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  • The Tennessee Department of Revenue has issued a notice stating it will begin enforcing economic nexus standards October 1, 2019.
  • Out-of-state dealers with no physical presence in Tennessee will have to begin collecting tax on Tennessee sales if the dealer has $500,000 in retail sales to Tennessee customers over the last year.
  • Other states continue to enact their own economic nexus policies in the wake of the Wayfair

Last week, the Tennessee Department of Revenue issued Notice #19-04 and Notice #19-05, which lifted the temporary hold on enforcement of its economic nexus threshold for sales and use tax. The economic nexus rule, enacted by Tenn Comp. R. and Regs. 1320-05-01-.129 or “Rule 129” will go into effect on October 1, 2019.

Rule 129 will force out-of-state dealers with no physical presence in Tennessee to register and begin collecting sales tax if they have made over $500,000 in retail sales to Tennessee customers over the previous year. This means sales for resale will not be counted towards the threshold, but otherwise exempt retail sales will be. Additionally, out-of-state dealers will no longer be able to use the uniform local rate option of 2.25% and must apply the specific local sales tax rate in effect for the city or county jurisdiction into which the sale was shipped or delivered. Under Rule 129, companies must register and begin collecting sales tax on the first day of the third month after it breaks the threshold. Rule 129 will not be applied retroactively. Dealers with no physical presence prior to October 1, 2019, will not be assessed for any period prior to October 1.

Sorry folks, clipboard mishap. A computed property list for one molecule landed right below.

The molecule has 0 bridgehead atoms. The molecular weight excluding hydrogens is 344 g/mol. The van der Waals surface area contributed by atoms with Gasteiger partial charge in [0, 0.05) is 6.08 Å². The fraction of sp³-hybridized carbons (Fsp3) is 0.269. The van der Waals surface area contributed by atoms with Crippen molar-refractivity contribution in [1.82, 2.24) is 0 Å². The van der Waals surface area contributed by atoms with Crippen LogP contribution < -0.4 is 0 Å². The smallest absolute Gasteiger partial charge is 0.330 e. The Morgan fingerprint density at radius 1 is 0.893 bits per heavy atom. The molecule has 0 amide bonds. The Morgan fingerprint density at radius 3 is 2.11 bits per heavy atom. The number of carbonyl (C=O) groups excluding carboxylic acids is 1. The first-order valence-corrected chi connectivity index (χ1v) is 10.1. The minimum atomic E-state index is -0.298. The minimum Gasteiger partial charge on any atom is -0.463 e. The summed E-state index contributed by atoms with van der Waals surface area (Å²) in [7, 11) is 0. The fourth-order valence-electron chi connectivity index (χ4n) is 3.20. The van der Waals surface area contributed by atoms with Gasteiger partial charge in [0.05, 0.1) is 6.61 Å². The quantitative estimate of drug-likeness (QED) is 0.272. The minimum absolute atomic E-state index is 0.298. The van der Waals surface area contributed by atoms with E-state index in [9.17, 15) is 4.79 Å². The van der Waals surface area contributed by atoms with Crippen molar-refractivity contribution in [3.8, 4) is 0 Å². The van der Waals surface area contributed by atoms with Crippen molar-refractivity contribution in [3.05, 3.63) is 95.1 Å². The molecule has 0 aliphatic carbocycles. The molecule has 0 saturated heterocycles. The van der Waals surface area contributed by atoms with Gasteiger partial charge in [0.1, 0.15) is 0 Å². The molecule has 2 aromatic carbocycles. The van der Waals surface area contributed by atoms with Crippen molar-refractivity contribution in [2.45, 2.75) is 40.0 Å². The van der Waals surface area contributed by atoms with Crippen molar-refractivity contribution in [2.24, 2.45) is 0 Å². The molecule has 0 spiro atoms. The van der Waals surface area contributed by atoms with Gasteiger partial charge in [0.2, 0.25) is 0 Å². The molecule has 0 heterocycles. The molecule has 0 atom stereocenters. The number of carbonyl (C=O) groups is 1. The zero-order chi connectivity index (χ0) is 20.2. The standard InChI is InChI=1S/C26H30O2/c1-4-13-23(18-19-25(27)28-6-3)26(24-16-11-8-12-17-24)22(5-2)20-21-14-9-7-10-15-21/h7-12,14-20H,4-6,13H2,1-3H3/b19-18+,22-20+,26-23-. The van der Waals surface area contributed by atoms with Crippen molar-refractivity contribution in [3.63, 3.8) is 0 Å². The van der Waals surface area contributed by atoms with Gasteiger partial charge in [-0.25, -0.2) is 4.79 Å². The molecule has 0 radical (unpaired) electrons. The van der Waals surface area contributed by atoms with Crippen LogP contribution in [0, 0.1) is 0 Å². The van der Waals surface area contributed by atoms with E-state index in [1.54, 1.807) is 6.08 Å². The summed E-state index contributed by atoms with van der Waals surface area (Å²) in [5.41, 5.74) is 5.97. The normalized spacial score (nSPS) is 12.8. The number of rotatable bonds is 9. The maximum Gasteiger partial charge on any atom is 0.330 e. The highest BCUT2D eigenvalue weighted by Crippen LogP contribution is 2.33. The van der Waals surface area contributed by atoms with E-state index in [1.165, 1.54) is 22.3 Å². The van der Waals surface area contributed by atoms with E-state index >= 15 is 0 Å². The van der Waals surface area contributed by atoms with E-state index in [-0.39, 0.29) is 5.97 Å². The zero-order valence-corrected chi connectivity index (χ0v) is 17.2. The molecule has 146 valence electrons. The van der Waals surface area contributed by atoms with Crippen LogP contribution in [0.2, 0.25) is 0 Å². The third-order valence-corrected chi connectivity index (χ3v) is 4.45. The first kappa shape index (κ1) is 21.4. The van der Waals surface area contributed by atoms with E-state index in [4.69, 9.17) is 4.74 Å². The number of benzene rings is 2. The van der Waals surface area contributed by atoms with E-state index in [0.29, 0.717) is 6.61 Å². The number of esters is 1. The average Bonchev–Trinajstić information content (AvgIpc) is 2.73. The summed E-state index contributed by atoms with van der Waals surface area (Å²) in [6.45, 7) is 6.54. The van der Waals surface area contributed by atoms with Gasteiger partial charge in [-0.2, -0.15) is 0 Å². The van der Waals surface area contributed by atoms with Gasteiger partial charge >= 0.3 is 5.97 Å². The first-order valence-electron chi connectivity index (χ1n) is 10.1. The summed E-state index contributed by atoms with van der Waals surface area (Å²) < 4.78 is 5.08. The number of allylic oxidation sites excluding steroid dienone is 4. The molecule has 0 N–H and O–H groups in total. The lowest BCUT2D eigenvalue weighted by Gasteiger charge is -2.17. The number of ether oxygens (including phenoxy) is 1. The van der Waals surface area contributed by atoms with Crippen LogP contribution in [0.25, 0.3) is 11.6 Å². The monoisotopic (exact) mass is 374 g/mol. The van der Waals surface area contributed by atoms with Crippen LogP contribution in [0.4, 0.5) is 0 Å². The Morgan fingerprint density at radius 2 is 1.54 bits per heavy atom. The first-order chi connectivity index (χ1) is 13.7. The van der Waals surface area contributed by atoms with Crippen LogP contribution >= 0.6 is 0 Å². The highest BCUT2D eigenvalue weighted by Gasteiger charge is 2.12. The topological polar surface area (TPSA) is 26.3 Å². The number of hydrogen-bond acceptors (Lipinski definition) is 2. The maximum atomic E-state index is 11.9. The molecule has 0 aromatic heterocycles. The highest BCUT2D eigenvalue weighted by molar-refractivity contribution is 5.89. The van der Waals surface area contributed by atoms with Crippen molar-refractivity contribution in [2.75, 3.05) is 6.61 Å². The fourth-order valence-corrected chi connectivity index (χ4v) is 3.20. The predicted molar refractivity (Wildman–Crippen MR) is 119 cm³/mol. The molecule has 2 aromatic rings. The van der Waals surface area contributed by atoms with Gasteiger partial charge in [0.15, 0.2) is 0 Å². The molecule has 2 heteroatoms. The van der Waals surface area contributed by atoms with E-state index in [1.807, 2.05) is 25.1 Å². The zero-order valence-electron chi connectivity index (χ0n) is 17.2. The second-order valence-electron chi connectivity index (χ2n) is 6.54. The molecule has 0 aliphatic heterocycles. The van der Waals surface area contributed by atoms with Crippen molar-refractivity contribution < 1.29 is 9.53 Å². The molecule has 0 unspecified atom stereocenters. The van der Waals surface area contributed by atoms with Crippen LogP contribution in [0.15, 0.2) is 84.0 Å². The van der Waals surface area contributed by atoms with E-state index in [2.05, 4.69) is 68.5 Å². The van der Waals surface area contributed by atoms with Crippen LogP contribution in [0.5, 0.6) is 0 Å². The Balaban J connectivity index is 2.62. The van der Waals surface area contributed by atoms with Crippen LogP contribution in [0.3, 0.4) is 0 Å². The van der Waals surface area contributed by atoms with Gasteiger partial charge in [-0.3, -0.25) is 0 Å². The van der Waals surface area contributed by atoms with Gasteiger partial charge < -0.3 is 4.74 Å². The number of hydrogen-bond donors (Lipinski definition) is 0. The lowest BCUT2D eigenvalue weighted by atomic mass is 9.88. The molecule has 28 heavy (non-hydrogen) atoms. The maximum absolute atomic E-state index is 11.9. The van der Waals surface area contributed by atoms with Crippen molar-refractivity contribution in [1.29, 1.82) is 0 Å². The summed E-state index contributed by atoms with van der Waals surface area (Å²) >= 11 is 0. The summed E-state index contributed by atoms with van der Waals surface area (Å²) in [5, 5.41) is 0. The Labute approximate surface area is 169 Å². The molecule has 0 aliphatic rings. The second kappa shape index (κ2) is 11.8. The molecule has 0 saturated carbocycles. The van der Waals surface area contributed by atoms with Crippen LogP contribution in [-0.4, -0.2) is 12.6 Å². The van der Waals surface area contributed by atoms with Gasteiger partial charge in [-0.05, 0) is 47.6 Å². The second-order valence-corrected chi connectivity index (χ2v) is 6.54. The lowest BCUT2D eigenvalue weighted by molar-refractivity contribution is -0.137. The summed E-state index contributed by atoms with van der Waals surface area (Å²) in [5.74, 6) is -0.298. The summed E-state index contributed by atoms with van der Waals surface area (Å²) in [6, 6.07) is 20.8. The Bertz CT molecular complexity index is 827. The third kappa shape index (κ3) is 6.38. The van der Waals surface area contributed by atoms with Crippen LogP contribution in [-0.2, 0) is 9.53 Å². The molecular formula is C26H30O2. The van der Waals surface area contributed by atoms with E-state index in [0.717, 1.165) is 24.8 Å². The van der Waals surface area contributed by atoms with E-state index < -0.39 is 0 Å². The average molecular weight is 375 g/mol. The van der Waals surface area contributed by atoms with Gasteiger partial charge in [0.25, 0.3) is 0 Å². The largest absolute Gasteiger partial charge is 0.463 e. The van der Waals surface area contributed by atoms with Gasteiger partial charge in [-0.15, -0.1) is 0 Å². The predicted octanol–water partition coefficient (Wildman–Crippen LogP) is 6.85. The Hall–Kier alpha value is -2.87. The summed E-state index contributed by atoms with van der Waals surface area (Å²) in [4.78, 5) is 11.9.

Prior to the enactment of Rule 129, the 1992 Supreme Court case Quill Corp. v. North Dakota barred states from collecting sales and use tax from sellers who did not have a physical presence (e.g. employees or property) in their state. With the rise of e-commerce, states became more aggressive in fighting the Quill decision and began establishing their own economic nexus rules. Tennessee adopted its economic nexus rule in 2016, but an injunction set by litigation barred its enforcement. Shortly after, Tennessee also passed legislation specifically delaying enforcement of the rule until the question of economic nexus was officially decided by the courts. Last June, the landmark Supreme Court Case Wayfair v. South Dakota struck down the physical presence requirement for sales and use tax collection set by Quill.

Since Wayfair was decided, many states have moved to enact economic thresholds for sales and use tax. In August 2018, Tennessee issued Notice #18-11, which acknowledged the Wayfair decision but reiterated that its own economic nexus standard was not currently being enforced. The most recent notices, however, will officially begin the era of economic nexus for sales tax in Tennessee.